Dripping wet, 'Skip' a heavyweight Mud seen no problem for colt in Special

May 09, 1998|By Tom Keyser | Tom Keyser,SUN STAFF

Skip Away galloped in the mud yesterday in what might be a dry run for today's Pimlico Special, one of the state's major races for thoroughbreds of national rank.

A rainy day at Pimlico seems likely, and Skip Away runs even better on wet tracks than he does on dry, said his trainer, Sonny Hine. Considering that he has won four straight races -- all Grade I -- on dry surfaces, a wet track further diminishes the chances of his four opponents.

"Oh, Skippy likes it wet, dry. Nothing bothers this horse," said Hine, who trains the top-ranked horse in North America for his wife, Carolyn. "If he catches muck like this, he'll be gone."

The $750,000, 1 3/16-mile Pimlico Special is one of Maryland's two Grade I races, meaning it doesn't get much better than this. The other Grade I is the Preakness next Saturday at Pimlico.

Since Oct. 18, when Skip Away devoured his six rivals in the $1 million Jockey Club Gold Cup at Belmont Park, the two-time Eclipse Award-winner has been invincible. He dominated the $4.4 million Breeders' Cup Classic in November at Hollywood Park and then, in February, swept Gulfstream Park's top races for older horses, the Donn Handicap and Gulfstream Park Handicap.

Today, Skip Away, 5, will be ridden by another two-time Eclipse Award winner, Jerry Bailey, and will be heavily favored against formidable foes, including Precocity. Precocity, 4, charged from next-to-last April 4 to win the Grade I Oaklawn Handicap at odds of 11-1. That impressive effort against Frisk Me Now and Phantom On Tour earned Precocity a return trip to Pimlico.

He began his career in Maryland in Pappy Manuel's barn, winning his first race at Pimlico in September of his 2-year-old season. After a change of ownership, he raced under Bob Baffert's care in California, and then John Franks, four-time Eclipse Award-winning owner, bought Precocity last summer.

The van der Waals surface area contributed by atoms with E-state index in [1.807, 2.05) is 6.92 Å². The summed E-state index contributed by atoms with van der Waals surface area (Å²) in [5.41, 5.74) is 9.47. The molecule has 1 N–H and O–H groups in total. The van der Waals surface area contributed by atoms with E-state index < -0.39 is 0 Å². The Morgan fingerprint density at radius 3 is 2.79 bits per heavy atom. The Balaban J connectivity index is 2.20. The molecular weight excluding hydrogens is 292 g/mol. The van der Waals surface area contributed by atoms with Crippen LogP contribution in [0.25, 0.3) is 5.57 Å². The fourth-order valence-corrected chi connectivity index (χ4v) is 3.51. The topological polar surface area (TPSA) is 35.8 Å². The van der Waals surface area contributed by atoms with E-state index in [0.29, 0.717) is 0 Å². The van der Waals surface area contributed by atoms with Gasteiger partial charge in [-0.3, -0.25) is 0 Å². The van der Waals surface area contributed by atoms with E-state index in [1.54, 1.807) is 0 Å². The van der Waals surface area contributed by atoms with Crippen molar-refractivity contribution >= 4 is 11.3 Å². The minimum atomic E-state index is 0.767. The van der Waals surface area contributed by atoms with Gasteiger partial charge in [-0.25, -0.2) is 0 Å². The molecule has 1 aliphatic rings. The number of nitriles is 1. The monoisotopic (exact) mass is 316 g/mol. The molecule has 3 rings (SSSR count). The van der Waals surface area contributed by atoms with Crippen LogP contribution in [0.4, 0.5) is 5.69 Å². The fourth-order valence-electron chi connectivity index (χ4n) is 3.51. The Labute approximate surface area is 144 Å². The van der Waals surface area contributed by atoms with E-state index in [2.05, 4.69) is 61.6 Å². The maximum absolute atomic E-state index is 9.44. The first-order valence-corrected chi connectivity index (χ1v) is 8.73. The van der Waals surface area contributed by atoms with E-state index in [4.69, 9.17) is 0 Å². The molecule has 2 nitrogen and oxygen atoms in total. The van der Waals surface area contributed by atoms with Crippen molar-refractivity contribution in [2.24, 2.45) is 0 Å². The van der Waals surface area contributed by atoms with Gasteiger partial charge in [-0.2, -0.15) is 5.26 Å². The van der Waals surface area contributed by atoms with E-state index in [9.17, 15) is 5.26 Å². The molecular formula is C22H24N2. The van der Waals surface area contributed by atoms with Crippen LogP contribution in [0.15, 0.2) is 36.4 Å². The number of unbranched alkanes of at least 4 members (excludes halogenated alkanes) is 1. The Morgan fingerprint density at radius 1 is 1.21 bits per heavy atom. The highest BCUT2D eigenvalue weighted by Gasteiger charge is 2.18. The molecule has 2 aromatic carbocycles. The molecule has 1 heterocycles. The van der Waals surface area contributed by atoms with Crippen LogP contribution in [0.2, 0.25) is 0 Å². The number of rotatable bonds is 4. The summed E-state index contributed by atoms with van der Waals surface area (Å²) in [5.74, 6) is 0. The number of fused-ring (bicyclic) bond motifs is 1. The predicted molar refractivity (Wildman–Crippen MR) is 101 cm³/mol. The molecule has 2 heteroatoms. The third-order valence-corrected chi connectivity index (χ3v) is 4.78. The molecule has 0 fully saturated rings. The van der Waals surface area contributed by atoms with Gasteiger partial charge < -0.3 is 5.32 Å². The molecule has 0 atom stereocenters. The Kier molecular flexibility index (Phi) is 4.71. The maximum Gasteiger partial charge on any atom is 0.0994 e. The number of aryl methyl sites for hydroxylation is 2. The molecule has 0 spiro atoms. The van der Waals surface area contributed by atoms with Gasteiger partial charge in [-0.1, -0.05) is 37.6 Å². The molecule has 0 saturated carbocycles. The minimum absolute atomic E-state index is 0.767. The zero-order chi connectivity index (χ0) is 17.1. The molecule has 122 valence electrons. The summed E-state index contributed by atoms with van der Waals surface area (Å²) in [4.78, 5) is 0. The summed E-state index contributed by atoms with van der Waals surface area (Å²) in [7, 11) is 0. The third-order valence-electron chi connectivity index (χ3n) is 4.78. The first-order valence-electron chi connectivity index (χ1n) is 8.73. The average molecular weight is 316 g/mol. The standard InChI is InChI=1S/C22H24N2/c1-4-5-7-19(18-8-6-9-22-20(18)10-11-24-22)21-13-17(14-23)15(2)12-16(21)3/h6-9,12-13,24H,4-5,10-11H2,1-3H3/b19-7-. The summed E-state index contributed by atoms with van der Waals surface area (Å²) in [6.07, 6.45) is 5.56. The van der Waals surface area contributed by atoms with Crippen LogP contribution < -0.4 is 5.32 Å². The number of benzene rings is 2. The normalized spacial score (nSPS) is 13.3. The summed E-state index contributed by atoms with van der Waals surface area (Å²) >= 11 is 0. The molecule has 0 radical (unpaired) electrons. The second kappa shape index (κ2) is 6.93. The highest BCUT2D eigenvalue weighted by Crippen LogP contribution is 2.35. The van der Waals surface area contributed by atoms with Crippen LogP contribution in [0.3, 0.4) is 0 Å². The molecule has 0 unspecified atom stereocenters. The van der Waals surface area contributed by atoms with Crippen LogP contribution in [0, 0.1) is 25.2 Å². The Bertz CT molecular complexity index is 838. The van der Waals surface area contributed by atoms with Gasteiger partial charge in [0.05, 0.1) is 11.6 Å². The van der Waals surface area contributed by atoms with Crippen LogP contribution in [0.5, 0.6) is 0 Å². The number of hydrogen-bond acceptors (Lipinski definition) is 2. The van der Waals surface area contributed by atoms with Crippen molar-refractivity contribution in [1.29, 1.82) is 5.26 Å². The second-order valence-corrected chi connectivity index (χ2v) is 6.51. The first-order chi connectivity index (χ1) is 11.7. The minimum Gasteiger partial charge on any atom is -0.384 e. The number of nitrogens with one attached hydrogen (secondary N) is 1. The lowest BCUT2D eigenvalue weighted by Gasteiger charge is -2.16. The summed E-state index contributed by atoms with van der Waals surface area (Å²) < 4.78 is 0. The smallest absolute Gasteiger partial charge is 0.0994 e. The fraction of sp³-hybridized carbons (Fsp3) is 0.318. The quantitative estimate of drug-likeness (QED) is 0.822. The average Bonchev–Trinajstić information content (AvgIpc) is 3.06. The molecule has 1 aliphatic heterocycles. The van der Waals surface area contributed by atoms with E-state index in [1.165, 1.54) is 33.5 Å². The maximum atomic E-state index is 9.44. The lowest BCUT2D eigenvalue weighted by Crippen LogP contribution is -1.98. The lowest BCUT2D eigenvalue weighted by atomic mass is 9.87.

In the barn of Bobby Barnett, ranked fourth among trainers in earnings, Precocity has flourished. Since stumbling over a downed horse -- Universe, who was euthanized -- and escaping injury in the Fayette Stakes last October at Keeneland, Precocity has finished first or second in six straight races.

"Everybody keeps saying we're all running for second [behind Skip Away]," Barnett said. "But it's all horse racing. We're here to run."

Like Skip Away, Precocity relishes a wet track. And so does the Richard Small-trainee Hot Brush, the lone entrant racing on his home track.

In his last start, Hot Brush won the Grade III John B. Campbell Handicap at Pimlico by seven lengths. In 15 starts, the 4-year-old son of Broad Brush has finished first, second or third all but twice. This is his toughest assignment.

H. Allen Jerkens, trainer of Wagon Limit, said his 4-year-old colt doesn't mind a wet track, having won in the slop at Saratoga. He won his last race, the Grade III, one-mile Westchester Handicap on April 4 at Aqueduct. But in earlier tries against Skip Away in Grade I stakes, Wagon Limit finished third, fourth and fifth at odds of 15-1, 38-1 and 80-1.

"Why are we coming?" Jerkens said, repeating the question. "They asked us to. What the heck. It's a big race. If we run real big, we've got a chance to get some of the money."

The one horse in the field who has not run well in the mud is Draw -- and he is the most curious entrant because of his jockey, Gary Stevens. Stevens is giving up a day of riding on the lucrative Southern California circuit to fly to Maryland to ride a seemingly overmatched horse whose last win was in allowance company last fall at Aqueduct.

Stuart S. Janney III, who owns the 5-year-old horse, said of his trainer, Shug McGaughey: "Shug doesn't enter a horse just to watch him run around the track."

Draw was a top 3-year-old early in 1996, but injuries sidelined him for 16 months -- first a splint problem and then a hairline fracture of his hip. "We've always thought he had the right to be a very, very good horse," Janney said. "Right now. he's really on top of his game."

NOTES: Klabin's Gold, Carnivorous Habit and Carson City Bandit head the field today in the $50,000 Hirsch Jacobs Stakes. The six-furlong race is the opener in the 3-year-old sprint division of the Mid-Atlantic Thoroughbred Championships (MATCH).

On Friday, the Grade III, $100,000 Gallorette Handicap is the first race in MATCH's division for fillies and mares 3-and-older on the turf. And next Saturday, Preakness day, the $100,000 William Donald Schaefer Handicap kicks off the division for 3-year-olds and up long, and the Grade III, $200,000 Maryland Breeders' Cup Handicap is the opener for 3-and-older sprinters.

Pub Date: 5/09/98

If you go

What: 33rd Pimlico Special Where: Pimlico Race Course

When: Today, 4: 12 p.m.

Purse: $750,000.

Grade: I.

Distance: 1 3/16 miles.

TV: Chs. 2, 7.

Comment: Today is Fan Appreciation Day at Pimlico. Free general parking; free grandstand admission; free program; free Secretariat poster to first 10,000; poster signings by Penny Chenery, Secretariat's owner, and Ron Turcotte, his jockey.

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